Author pens an ode to Christmas for children

PARKERSBURG — Walter Pavlo had a seat and began to talk about his new children’s Christmas book, “A Christmas Eve Bedtime Story.” It’s the story of a how a shy moose, who wants to be one of Santa’s reindeer, helps rescue Santa’s sleigh with his brain more than his brawn.

The main character, the shy moose and known simply as “Mr. Moose,” is not a made-up character from Pavlo. No, try a first grade friend, Charles Wills, known “more for his kindness and intelligence rather than the fact he was a head taller than anyone in first grade.”

Pavlo said he began first grade in 1947 at Sacred Heart Grade School in Savannah, Ga. There he met Wills, “who helped me walk into the classroom the first day of school,” he said.

“I had these big braces up to my knees because doctors were trying to turn my feet to the normal position. They were positioned like this,” he said and turned his feet outwards, almost in the position of how penguins walk. “I walked with a clumsy gait, but that didn’t seem to bother him. He just saw I needed some help and he helped.”

The braces came off in time for the second grade but he said Charles was always going to be Charles. Pavlo said the moose “somewhat represents Charles. I don’t know if he would necessarily like being compared to the moose. Charles was more an intellect than anything else. He was just larger and smarter than all of us.”

The story is “about a moose who wants to be one of Santa’s reindeer,” he said, “but for obvious reasons, he can’t be. And every day that he goes to the pond he is reminded of this. The animals of Fire Top Mountain pick on him constantly because all he wants to do is be a reindeer.”

It continues as the animals of the mountain annually gather atop the mountain to wave to Santa as he and the reindeer fly past. Then Santa and crew have a windy Christmas Eve and the storm causes presents to be scattered about atop the mountain, which turns Fire Top Mountain into Spilled Presents Mountain.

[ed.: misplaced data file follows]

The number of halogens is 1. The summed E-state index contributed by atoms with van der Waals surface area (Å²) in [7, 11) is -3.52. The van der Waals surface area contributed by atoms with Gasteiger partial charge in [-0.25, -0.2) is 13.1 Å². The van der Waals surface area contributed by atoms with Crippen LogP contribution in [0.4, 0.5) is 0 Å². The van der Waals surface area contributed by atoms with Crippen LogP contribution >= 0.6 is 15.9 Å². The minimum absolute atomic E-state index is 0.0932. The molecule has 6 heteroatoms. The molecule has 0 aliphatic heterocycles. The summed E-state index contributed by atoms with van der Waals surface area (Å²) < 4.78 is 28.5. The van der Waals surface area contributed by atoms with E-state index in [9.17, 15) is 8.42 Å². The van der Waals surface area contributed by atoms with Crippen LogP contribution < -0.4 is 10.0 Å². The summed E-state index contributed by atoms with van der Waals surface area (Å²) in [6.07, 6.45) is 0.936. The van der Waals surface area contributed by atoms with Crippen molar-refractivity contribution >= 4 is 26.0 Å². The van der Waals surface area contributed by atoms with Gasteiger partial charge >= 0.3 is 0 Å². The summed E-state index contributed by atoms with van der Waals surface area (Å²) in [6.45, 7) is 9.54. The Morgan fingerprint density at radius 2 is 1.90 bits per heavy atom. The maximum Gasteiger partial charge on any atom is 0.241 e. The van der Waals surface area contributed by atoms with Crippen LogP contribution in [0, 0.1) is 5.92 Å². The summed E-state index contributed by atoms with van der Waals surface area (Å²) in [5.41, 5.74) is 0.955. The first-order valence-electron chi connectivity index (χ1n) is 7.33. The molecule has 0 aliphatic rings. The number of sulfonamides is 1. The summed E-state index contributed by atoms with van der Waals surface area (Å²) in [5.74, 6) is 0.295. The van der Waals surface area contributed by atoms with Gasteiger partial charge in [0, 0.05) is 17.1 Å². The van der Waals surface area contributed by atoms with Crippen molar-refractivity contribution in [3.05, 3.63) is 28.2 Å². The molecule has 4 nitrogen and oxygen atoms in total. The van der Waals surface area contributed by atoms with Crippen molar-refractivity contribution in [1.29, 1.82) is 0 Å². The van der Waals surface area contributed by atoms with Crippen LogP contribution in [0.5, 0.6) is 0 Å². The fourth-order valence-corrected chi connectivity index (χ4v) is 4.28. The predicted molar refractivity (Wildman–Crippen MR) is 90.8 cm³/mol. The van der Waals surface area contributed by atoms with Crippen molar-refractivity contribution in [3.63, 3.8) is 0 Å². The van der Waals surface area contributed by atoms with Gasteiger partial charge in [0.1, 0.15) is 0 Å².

As the presents are collected and put into the sleigh, other problems become evident; the sleigh is frozen to the ground and the reindeer can’t move it.

The moose, hiding nearby because of the verbal bullying previously by the animals for wanting to be a reindeer, is now sought by the animals as he is the biggest and strongest of any animal on the mountain.

“The moose was hiding because he’s shy,” said Pavlo, “but he was shy because of the taunting of the animals. The moose thought he was inferior.

“The moose forgot his shyness when he saw his hero, Santa, needed his help,” said Pavlo, “but his idea to help was not one of brawn, but of intellect.”

The idea to free the sleigh involving all the animals in a most unusual way according to Pavlo.

“They all gathered around the sleigh and started to sing,” he said. “Muscles did not loosen the sleigh but the ice was loosened by their combined body heat. The moose thought of a way to make everyone involved. No one was left out of freeing Santa’s sleigh. They all had a part in it. For that act and idea, Santa made the moose the ‘King of Fire Top Mountain.'”

There was another source of inspiration behind the book Pavlo said and that was his grandmother.

“My grandma, Ellie Branon, carried her Bible everywhere she went,” he said. “She taught me ‘the strongest among you should the servant of all.’

“I hope the parents who read this to their children understand the philosophy behind it,” he said. “Online bullying is prevalent, I hope they pick up on the message of bullying is not acceptable.”